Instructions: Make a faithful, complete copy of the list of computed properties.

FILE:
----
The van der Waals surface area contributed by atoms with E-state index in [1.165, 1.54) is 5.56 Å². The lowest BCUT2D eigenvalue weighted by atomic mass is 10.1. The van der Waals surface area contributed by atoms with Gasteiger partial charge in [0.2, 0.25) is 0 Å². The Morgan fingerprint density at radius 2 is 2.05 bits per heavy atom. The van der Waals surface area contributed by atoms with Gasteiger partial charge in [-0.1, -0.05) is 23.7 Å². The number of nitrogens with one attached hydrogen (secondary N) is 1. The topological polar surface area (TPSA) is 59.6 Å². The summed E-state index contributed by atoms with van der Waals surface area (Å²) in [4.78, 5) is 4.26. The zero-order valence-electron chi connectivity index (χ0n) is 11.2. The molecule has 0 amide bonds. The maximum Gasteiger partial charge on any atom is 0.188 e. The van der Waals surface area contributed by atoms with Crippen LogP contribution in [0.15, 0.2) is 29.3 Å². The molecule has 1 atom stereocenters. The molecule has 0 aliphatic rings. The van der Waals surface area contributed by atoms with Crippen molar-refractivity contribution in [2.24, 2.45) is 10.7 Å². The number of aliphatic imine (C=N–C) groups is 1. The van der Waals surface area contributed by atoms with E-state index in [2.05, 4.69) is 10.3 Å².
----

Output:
The van der Waals surface area contributed by atoms with E-state index in [1.165, 1.54) is 5.56 Å². The lowest BCUT2D eigenvalue weighted by atomic mass is 10.1. The van der Waals surface area contributed by atoms with Gasteiger partial charge in [0.2, 0.25) is 0 Å². The Morgan fingerprint density at radius 2 is 2.05 bits per heavy atom. The van der Waals surface area contributed by atoms with Gasteiger partial charge in [-0.1, -0.05) is 23.7 Å². The number of nitrogens with one attached hydrogen (secondary N) is 1. The topological polar surface area (TPSA) is 59.6 Å². The summed E-state index contributed by atoms with van der Waals surface area (Å²) in [4.78, 5) is 4.26. The zero-order valence-electron chi connectivity index (χ0n) is 11.2. The molecule has 0 amide bonds. The maximum Gasteiger partial charge on any atom is 0.188 e. The van der Waals surface area contributed by atoms with Crippen LogP contribution in [0.15, 0.2) is 29.3 Å². The molecule has 1 atom stereocenters. The molecule has 0 aliphatic rings. The van der Waals surface area contributed by atoms with Crippen molar-refractivity contribution in [2.24, 2.45) is 10.7 Å². The number of aliphatic imine (C=N–C) groups is 1. The van der Waals surface area contributed by atoms with E-state index in [2.05, 4.69) is 10.3 Å².